Introduction

Myself and my colleagues found actors inside a hierarchy difficult to unit test when we began working on our first Akka production code base. I would like to first discuss why we found it difficult before presenting my solution.

The problem

When unit testing, we wanted to mock out all children and parent actors, and for integration tests we wanted to mock out only some of the children and parents.

This Petabridge blog post describes how to unit test a parent-child relationship with the following example:

public class ChildActor : ReceiveActor
{
    public ChildActor()
    {
        ReceiveAny(o => Sender.Tell("hello!"));
    }
}

public class ParentActor : ReceiveActor
{
    public ParentActor()
    {
        var child = Context.ActorOf(Props.Create(() => new ChildActor()));
        ReceiveAny(o => child.Forward(o));
    }
}

[TestFixture]
public class ParentGreeterSpecs : TestKit
{
    [Test]
    public void Parent_should_create_child()
    {
        // verify child has been created by sending parent a message
        // that is forwarded to child, and which child replies to sender with
        var parentProps = Props.Create(() => new ParentActor());
        var parent = ActorOfAsTestActorRef<ParentActor>(parentProps, TestActor);
        parent.Tell("this should be forwarded to the child");
        ExpectMsg("hello!");
    }
}

Although this example seems fine, if the ChildActor had its own children, then this test could potentially run code in those children and every single actor underneath them. Take the following actor hierarchy (where actor C has an interface injected into it rather than having its own children):

Actor hierarchy

Using the Petabridge method to test actor D, the actors being tested look like this:

Actor hierarchy highlighted where testing actor D

It would be much better to mock out the children and just test actor D like this:

Actor hierarchy highlighted where testing actor D with mocks

The Petabridge blog post also describes how to replace your actors with mock versions, such as the `BlackHoleActor` using the following example:

public IdentityManagerActor(IActorRef authenticationActor)
{
    _authenticator = authenticationActor;

    Receive<CreateUser>(create =>
    {
        var senderClosure = Sender;

        // this actor needs it create user request to be authenticated
        // within 2 seconds or this operation times out & cancels
        // the Task returned by Ask<>
        _authenticator.Ask<UserResult>(create, TimeSpan.FromSeconds(2))
            .ContinueWith(tr =>
            {
                if (tr.IsCanceled || tr.IsFaulted)
                    return new UserResult(false);

                return tr.Result;
            }).PipeTo(senderClosure);
    });
}

// other code omitted for brevity...

[Test]
public void IdentityManagerActor_should_fail_create_user_on_timeout()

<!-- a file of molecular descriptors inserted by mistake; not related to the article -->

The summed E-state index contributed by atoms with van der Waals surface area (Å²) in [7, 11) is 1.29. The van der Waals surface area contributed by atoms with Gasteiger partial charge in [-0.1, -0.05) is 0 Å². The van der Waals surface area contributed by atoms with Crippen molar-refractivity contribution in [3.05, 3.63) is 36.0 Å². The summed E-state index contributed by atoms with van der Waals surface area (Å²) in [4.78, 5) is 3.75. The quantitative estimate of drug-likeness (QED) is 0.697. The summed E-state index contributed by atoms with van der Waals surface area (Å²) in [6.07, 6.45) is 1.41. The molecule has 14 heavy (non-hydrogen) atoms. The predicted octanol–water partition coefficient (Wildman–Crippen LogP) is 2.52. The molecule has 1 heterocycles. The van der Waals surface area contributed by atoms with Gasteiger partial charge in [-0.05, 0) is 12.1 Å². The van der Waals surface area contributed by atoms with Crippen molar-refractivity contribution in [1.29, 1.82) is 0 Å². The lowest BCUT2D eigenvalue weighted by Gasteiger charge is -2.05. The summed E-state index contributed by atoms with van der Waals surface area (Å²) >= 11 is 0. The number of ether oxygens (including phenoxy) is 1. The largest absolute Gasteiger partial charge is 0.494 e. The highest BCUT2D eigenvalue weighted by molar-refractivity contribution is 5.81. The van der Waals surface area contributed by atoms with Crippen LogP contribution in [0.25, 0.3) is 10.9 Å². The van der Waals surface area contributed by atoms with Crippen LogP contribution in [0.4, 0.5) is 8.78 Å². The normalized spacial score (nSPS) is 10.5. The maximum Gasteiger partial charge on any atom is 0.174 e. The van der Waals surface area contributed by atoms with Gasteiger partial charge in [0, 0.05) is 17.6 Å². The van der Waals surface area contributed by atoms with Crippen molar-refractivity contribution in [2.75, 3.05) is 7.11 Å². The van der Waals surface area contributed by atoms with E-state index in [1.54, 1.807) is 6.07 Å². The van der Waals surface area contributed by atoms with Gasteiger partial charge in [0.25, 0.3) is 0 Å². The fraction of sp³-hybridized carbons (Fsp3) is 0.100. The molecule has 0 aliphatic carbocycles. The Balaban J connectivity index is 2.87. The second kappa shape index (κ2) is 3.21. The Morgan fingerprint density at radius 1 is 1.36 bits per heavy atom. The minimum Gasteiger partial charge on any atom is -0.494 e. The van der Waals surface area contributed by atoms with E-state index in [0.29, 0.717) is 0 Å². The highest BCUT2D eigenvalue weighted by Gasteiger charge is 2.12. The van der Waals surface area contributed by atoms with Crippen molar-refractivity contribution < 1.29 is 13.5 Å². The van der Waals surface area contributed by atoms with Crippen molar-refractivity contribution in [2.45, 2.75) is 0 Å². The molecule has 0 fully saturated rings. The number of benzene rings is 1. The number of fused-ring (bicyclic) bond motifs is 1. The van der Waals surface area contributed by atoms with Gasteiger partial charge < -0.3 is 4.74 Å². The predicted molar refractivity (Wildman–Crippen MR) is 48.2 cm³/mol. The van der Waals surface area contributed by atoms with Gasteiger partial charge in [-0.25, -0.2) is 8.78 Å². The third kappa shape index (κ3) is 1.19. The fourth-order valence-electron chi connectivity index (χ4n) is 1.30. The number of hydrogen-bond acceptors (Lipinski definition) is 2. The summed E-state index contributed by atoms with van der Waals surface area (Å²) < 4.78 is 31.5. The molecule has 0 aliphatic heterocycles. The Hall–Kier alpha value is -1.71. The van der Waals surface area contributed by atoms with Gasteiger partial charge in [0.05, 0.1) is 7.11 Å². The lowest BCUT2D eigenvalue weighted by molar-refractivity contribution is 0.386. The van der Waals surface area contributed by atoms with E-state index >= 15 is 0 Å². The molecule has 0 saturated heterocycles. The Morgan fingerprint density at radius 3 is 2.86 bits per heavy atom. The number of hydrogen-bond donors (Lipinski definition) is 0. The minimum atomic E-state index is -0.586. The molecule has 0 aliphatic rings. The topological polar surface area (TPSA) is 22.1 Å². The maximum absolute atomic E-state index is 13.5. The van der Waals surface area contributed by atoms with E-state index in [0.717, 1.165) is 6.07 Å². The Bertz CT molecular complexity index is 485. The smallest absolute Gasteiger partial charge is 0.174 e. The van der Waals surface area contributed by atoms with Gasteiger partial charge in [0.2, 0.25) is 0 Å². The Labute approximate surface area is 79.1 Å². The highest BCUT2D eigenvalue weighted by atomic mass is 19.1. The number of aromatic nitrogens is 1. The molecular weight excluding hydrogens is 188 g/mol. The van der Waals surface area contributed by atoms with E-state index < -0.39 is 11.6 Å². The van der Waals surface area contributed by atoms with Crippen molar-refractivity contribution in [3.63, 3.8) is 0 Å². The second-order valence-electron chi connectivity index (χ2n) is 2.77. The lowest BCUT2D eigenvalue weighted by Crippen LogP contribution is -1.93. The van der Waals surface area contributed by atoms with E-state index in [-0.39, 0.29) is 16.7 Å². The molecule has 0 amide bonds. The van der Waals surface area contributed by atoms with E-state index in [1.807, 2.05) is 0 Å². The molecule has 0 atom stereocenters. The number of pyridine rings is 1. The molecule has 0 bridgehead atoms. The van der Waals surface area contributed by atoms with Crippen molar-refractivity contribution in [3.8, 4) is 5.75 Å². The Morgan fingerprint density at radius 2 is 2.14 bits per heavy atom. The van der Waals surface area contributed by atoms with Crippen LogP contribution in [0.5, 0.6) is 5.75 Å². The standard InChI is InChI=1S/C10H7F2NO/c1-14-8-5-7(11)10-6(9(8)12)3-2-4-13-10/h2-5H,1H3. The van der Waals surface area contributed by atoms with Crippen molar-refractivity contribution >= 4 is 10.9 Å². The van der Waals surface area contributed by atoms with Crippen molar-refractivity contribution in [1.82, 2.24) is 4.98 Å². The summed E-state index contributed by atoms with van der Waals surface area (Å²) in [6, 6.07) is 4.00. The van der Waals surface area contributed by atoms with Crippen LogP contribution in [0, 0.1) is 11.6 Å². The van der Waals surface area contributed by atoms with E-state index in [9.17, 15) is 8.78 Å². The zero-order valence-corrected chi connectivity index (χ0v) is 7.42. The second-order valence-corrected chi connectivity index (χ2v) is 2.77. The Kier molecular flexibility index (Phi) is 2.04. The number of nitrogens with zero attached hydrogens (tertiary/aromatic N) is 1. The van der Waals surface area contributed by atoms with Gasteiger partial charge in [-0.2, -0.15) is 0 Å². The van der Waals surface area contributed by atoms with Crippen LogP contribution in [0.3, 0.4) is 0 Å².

{
    // the BlackHoleActor will NEVER respond to any message sent to it
    // which will force the CreateUser request to time out
    var blackhole = Sys.ActorOf(BlackHoleActor.Props);
    var identity = Sys.ActorOf(Props.Create(() => new IdentityManagerActor(blackhole)));

    identity.Tell(new CreateUser());
    var result = ExpectMsg<UserResult>().Successful;
    Assert.False(result);
}

Although again this example seems fine, it results in losing the actor hierarchy. If you create two root actors from your ActorSystem and then inject one into another, then the actors are siblings rather than parent and child.

About the solution

If you want to maintain the actor hierarchy then you must create children inside the parent. This is where DI comes to the rescue. Akka makes it easy to modify how child actors are resolved. This is done by implementing an interface called DependencyResolver. The interface takes in the Type of actor you want to create, and then performs some logic to create it. Dependency resolvers don’t have to create the actor type that is requested, they can return any actor type. This makes it possible to create a simple dependency resolver that always returns mock actors regardless of the type is asked for.

The TestProbe is a great testing class in Akka that you can use as a mock actor. They allow you to assert if they have received a certain message. You can also modify their behaviour using an object called AutoPilot. This makes it a perfect class to return from a DependencyResolver.

Child actors are created asynchronously. This means that when running a test to assert that an actor has created a child, then it is very possible that your assertion could be ran before the child is created. This kind of async issue can crop up when running unit tests on slow build servers. Akka has a class called TestLatch that allows you to block a thread until an event has happened a certain amount of times. This makes it a perfect mechanism for waiting until the required number of children have been resolved.

The solution

My unit testing solution is a custom DependencyResolver that replaces all resolved children with TestProbe instances and that uses a TestLatch to ensure that the children have been created before running any assertions.

My NuGet package wraps all this up in a way that is super easy to consume. The resolver keeps track of all the test probes so you can access them once your SUT (System Under Test) has been created.

Below is an example test class that checks if an actor creates the correct type, and gives it the correct name:

using Akka.Actor;
using Akka.DI.Core;
using Akka.TestKit;
using Akka.TestKit.Xunit2;
using FluentAssertions;
using Xunit;

namespace ConnelHooley.AkkaTestingHelpers.DI.MediumTests.TestProbeResolverTests.Examples
{
    public class Examples1 : TestKit
    {
        public class ChildActor : ReceiveActor { }

        public class ParentActor : ReceiveActor
        {
            public ParentActor()
            {
                var child1 = Context.ActorOf(Context.DI().Props<ChildActor>(), "child-actor-1");
                var child2 = Context.ActorOf(Context.DI().Props<ChildActor>(), "child-actor-2");
                child1.Tell("hello actor 1");
                child2.Tell(42);
            }
        }

        [Fact]
        public void ParentActor_Constructor_CreatesChildWithCorrectTypeAndName()
        {
            //arrange
            TestProbeResolver resolver = TestProbeResolverSettings